Large-Scale Machine Learning at NYU

New York University is offering a Large Scale Machine Learning course starting later this month. This is NOT a MOOC, so it is not open to everyone. However, the lecture videos will be posted and possibly the other class handouts. This is not an introductory course, so knowledge of machine learning is a prerequisite. The course is being taught by John Langford of Microsoft Research and Yann LeCun of NYU.

For more about the course, see the original blog announcement.

Data Science Journals

Journal Title Price
EJP Data Science Free
CODATA Data Science Journal Free
Journal of Data Science Online Free
Big Data Journal Free
JDS (focuses heavily on the applications of data.) Free
GigaScience (focuses on life and biomedical science) Free

Data Analysis Landscape

Jeff Leak, instructor of the upcoming Coursera Data Analysis course, wrote up a nice blog post, The Landscape of Data Analysis, explaining the topics to be covered in the course. The topics look good. He also made a video explaining how data science fits in with other disciplines such as: computer science, medicine, statistics, and so on. The video is short (less than 5 minutes), so it is definitely worth the time.

If The World Were 100 People?

Not only is the topic interesting, but the concept of breaking the global population down into 100 people is brilliant. This infographic is easily understandable, and it conveys a whole lot of information in a clean and concise manner. For more about where the data came from, see the 100 People page.

Computing For Data Analysis Week 1 Overview

Week 1 of the Computing for Data Analysis course focused mostly on getting R and RStudio installed. Then it focused on some of the basics of the R language. Here are some of the topics

  • History of R
  • How to get help help()
  • Data types in R
    • numeric (real numbers)
    • character (strings)
    • integer (counting numbers)
    • complex (imaginary)
    • logical (TRUE/FALSE)
  • Groupings of data
    • vector (all the same data type)
      v <- c(1.4, 2.5, 1.7)
      v <- 1:10
    • list (NOT all same data type)
      lst <- list("a", 3.5, TRUE, "word", 4+5i)
    • matrix (2-dimensional vector)
      m <- matrix(1:20, nrow=4, ncol=5)
  • Factor is for categorical data
    f <- factor(c("big","small","big","big"))
    table(f)
  • Missing Values
    • NaN is.nan() (Not a Number)
    • NA is.na() (Not Available)
  • Reading/Writing data
    d <- read.table("file.txt")
    d <- read.csv("file.csv")
    write.table("outFile.txt")
  • Better Reading data
    initial <- read.csv("data.csv", nrow=10)
    classes <- sapply(initial, class)
    fullData <- read.csv("data.csv", nrow=2000, colClasses=classes)
  • The str() function for displaying information about the structure of an object

If you hurry, there still might be time to enroll in the class and finish the homework for full credit. Week 1 was not too intensive.

Coursera Computational Methods of Data Analysis Started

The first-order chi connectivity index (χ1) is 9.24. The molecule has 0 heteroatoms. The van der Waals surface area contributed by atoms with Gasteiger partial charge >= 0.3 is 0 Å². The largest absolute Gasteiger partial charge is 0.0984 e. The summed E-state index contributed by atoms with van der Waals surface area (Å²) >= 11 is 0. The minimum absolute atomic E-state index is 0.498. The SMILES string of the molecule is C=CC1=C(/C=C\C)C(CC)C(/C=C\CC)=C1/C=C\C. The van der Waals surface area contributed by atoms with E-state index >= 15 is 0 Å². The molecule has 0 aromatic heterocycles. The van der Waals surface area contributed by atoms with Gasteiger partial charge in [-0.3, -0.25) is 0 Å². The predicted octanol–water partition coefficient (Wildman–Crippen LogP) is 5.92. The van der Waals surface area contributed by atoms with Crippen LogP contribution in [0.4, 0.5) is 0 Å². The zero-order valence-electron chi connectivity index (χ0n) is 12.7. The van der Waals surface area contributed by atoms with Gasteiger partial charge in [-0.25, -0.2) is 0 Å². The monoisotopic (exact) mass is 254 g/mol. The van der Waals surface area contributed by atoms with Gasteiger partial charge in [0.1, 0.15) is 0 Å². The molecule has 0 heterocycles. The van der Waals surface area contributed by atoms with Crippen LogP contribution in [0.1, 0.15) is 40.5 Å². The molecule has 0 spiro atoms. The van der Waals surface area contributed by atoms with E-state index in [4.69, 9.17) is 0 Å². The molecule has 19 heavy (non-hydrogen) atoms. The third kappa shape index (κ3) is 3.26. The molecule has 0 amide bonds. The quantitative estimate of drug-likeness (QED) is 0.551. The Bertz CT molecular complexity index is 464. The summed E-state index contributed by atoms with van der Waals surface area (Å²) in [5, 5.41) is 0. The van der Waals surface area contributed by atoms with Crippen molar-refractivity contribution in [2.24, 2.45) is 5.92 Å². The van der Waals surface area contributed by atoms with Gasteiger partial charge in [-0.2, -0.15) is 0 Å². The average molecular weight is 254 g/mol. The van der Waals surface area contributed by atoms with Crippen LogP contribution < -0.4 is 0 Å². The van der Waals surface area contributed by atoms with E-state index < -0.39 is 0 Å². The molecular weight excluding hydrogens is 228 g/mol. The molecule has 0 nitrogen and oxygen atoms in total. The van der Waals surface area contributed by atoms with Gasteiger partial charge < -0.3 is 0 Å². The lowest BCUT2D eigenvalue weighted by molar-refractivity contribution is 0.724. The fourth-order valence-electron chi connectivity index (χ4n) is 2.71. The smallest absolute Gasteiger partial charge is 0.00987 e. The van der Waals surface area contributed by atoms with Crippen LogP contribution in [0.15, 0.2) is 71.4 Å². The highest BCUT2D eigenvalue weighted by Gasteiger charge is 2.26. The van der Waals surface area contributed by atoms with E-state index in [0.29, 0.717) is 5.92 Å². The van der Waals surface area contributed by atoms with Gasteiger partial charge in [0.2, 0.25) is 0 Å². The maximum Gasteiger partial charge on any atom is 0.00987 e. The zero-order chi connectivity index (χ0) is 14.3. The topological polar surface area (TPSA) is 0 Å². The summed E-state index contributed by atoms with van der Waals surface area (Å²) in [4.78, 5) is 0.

The Coursera class Computational Methods of Data Analysis started yesterday. There is still plenty of time to enroll in the class.

This course assumes a good familiarity with calculus, linear algebra, and some basic programming. Thus, if your math background is weak or needs a refresher, you may not want to take this course. However, if you have a solid math background, the course starts right into Fourier Analysis. The course topics look good, and image analysis is one of the central themes of the course. The software Matlab ($99 for student edition) is recommended, however Octave (Free) is acceptable.

Elements of Statistical Learning Textbook (Free)

The Elements of Statistical Learning textbook is available for free. It is a classic, widely-used textbooks for statistics and machine learning. Here is a far from complete list of some of the topics:

  • Supervised Learning
  • Linear/Logistic Regression
  • Regularization
  • Model Selection
  • Trees
  • Neural Networks
  • Support Vector Machines
  • Random Forests
  • Unsupervised Learning
  • Clustering

As you can see, the book is quite extensive.


Note: This book has been available for a quite a while, but I realized I have not added a link to it on my blog.

Publisher Looking for Data Science Authors

New Street Communications is looking for authors. According to the call for proposals:

…especially interested to hear from professionals in the fields of IT, Data Science, Big Data and Cloud Computing.

If you have ever thought about writing a data science book, now might be a good time.

UC Berkeley Course Lectures: Analyzing Big Data With Twitter | Analyzing Big Data with Twitter

UC Berkeley Course Lectures: Analyzing Big Data With Twitter | Analyzing Big Data with Twitter.

The link includes videos and lecture notes from the course.

50 Top Open Source Tools for Big Data – Datamation

50 Top Open Source Tools for Big Data – Datamation.

The list is about 6 months old, but it still covers all the ones I would have listed and quite a few more.